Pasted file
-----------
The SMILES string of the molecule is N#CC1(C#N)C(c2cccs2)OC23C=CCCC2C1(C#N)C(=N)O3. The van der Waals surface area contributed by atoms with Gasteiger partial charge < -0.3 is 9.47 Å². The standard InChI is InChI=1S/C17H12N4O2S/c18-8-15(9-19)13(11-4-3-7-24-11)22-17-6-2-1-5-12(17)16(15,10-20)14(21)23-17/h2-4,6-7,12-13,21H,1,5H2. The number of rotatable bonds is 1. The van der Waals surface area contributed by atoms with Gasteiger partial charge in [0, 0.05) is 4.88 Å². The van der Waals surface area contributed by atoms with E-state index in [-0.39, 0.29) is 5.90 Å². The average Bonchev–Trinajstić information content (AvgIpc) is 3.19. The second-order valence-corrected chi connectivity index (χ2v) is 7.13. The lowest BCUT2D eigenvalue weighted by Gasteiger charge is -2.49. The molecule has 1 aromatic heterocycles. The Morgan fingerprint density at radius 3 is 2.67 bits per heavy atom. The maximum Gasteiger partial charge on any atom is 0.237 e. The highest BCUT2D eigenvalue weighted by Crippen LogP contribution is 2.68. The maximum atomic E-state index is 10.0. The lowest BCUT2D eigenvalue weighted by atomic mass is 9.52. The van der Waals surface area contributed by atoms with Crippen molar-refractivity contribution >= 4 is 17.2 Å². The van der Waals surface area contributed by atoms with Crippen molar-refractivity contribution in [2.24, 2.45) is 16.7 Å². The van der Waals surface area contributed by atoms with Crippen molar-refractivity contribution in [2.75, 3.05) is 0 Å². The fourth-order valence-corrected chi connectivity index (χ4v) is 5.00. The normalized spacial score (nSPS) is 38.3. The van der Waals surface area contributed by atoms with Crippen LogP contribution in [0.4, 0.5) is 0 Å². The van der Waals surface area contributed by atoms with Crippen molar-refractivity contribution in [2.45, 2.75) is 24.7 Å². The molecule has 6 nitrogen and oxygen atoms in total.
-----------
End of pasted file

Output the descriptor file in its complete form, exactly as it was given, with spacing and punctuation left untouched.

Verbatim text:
The SMILES string of the molecule is N#CC1(C#N)C(c2cccs2)OC23C=CCCC2C1(C#N)C(=N)O3. The van der Waals surface area contributed by atoms with Gasteiger partial charge < -0.3 is 9.47 Å². The standard InChI is InChI=1S/C17H12N4O2S/c18-8-15(9-19)13(11-4-3-7-24-11)22-17-6-2-1-5-12(17)16(15,10-20)14(21)23-17/h2-4,6-7,12-13,21H,1,5H2. The number of rotatable bonds is 1. The van der Waals surface area contributed by atoms with Gasteiger partial charge in [0, 0.05) is 4.88 Å². The van der Waals surface area contributed by atoms with E-state index in [-0.39, 0.29) is 5.90 Å². The average Bonchev–Trinajstić information content (AvgIpc) is 3.19. The second-order valence-corrected chi connectivity index (χ2v) is 7.13. The lowest BCUT2D eigenvalue weighted by Gasteiger charge is -2.49. The molecule has 1 aromatic heterocycles. The Morgan fingerprint density at radius 3 is 2.67 bits per heavy atom. The maximum Gasteiger partial charge on any atom is 0.237 e. The highest BCUT2D eigenvalue weighted by Crippen LogP contribution is 2.68. The maximum atomic E-state index is 10.0. The lowest BCUT2D eigenvalue weighted by atomic mass is 9.52. The van der Waals surface area contributed by atoms with Crippen molar-refractivity contribution >= 4 is 17.2 Å². The van der Waals surface area contributed by atoms with Crippen molar-refractivity contribution in [2.24, 2.45) is 16.7 Å². The van der Waals surface area contributed by atoms with Crippen molar-refractivity contribution in [2.75, 3.05) is 0 Å². The fourth-order valence-corrected chi connectivity index (χ4v) is 5.00. The normalized spacial score (nSPS) is 38.3. The van der Waals surface area contributed by atoms with Crippen LogP contribution in [0.4, 0.5) is 0 Å². The van der Waals surface area contributed by atoms with Crippen molar-refractivity contribution in [2.45, 2.75) is 24.7 Å². The molecule has 6 nitrogen and oxygen atoms in total.